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Arkansas Legislature considering real estate regulation, illegal immigration

By: 3 March 2011 2 Comments

Hideous font in honor of the great David Hudson.

As any Arkansan who has been paying attention knows, the state Legislature is in session and considering a slew of new laws.

While we at First Arkansas News would love to keep our readers well informed about what the Legislature is considering, the fact is we only have the time and resources to write about a couple of bills that grab our attention. If you’re a political junkie, head on over to or for all the political wonkery you can handle.

That said, here are a few bills that have gotten our attention for various reasons:

HB1615 — Minimum Real Estate Services

In a trend that has developed around the nation, Arkansas has it’s own bill to establish the minimum set of services that a real estate agent must provide buyers and sellers. What prompted this bill? Arkansas Real Estate Commission Executive Director Gary Isom — who identified the bill as “one of ours” — said the issue at hand stems from real estate brokers who put homes in multiple listing services (MLS) for a flat fee and do little else.

An MLS, of course, is essentially a large database in which Realtors place listings. Isom said most of the people engaged in taking a fee to put a home in an MLS are primarily working outside of Arkansas. Here in the Natural State, the rules are pretty simple — so long as an agent holds and Arkansas license and is also a member of the National Association of Realtors, that individual can gain membership in an Arkansas MLS and place listings there.

Isom was quick to point out that requiring real estate licensees to offer a minimum set of services to clients might be considered anti-competitive by the U.S. Department of Justice if the applicable law is overly restrictive. In other words, a law outlawing “flat free brokerages” in Arkansas might result in action from the federal government, so Isom said the proposed law is written in such a way that it does not discourage new business models.

How is that achieved? Buyers or sellers can elect to waive some services referenced under the law, but Isom said it is in the public interest to make sure that those services are explained and consumers know exactly what services are offered and which ones they can waive.

“It does two things. It accommodates some new business models and allows them to exist in Arkansas,” he said of the law. “We cannot regulate out new business models. … At the same time, it insures that consumers are making knowledgeable choices and know what services they are or or not getting.”

Click here to look at HB1615 for yourself. The bill was introduced in the House on Feb. 25 and is in committee.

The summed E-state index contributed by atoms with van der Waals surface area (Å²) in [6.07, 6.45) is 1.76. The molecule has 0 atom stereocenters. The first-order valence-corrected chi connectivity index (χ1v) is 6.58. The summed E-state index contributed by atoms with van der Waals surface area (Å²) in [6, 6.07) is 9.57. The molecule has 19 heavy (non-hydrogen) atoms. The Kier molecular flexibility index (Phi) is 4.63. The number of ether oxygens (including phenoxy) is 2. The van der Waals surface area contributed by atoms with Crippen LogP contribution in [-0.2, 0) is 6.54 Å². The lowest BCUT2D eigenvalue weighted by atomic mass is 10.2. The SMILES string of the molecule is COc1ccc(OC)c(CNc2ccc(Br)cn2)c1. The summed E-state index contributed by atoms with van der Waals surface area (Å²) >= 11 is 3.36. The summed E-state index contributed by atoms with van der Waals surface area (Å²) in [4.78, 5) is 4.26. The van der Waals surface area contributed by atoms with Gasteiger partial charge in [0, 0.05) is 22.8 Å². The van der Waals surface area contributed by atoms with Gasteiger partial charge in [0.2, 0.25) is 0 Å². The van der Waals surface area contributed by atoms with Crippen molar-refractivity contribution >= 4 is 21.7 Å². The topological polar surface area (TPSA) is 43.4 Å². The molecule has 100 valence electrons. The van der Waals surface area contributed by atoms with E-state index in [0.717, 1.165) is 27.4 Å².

SB636 — punishing non-licensees who sell real estate

What can the Real Estate Commission do to people who are engaged in the business of representing buyers and sellers but don’t hold a real estate license? According to Isom, not much.

SB636, he said, could change all that. People who are not licensed but sell real estate anyway could be found guilty of a Class D felony should the bill become law. Specifically, the bill would give the Commission the authority to punish unlicensed individuals engaged in real estate activity — essentially representing other people and making money from selling or leasing real estate.

Naturally, people are allowed to dispense of their own real property as they see fit. The trouble, of course, comes from people who represent others in buying or selling real estate to such an extent that they are viewed as doing the job of licensed agents.

What constitutes real estate activity under the law? Read SB636 for yourself by clicking here. The bill was introduced in the Senate on Feb. 28.

HB1013 — punishing contractors who knowingly hire illegal immigrants

Watching unions, some members of the business community and a few Republicans scrap over this one has been more fun than viewing that weird, rambling and self-destructive Charlie Sheen interview the other night on ABC’s 20/20 (face it — Sheen is completely bonkers).

What is HB 1013? In short, it’s a bill that will — if passed — give the state Contractors Licensing Board the authority to punish those contractors who knowingly employee people who aren’t in the country legally. A contractor who knows a subcontractor employs illegal aliens but hires that subcontractor anyway can also be punished under the law. The punishment? License suspension or revocation.

The fight over this one seems to be over whether the bill will actually provide more work for Arkansans (something we all want) or punish people who had no idea they were hiring people who can’t legally hold down jobs in the United States. It’s worth mentioning that the bill is pretty specific in pointing out punishments will be dealt out against contractors who knowingly hire illegals or knowingly retain subcontractors who employee illegal immigrants.

Click here to read HB1013. The bill passed the House on Feb. 7 and has been in a Senate committee since.

Of course, we’ll keep you good people updated on the status of these bills in the weeks to come.

About: Ethan C. Nobles:
Benton resident. Rogue journalist. Recovering attorney. Email =


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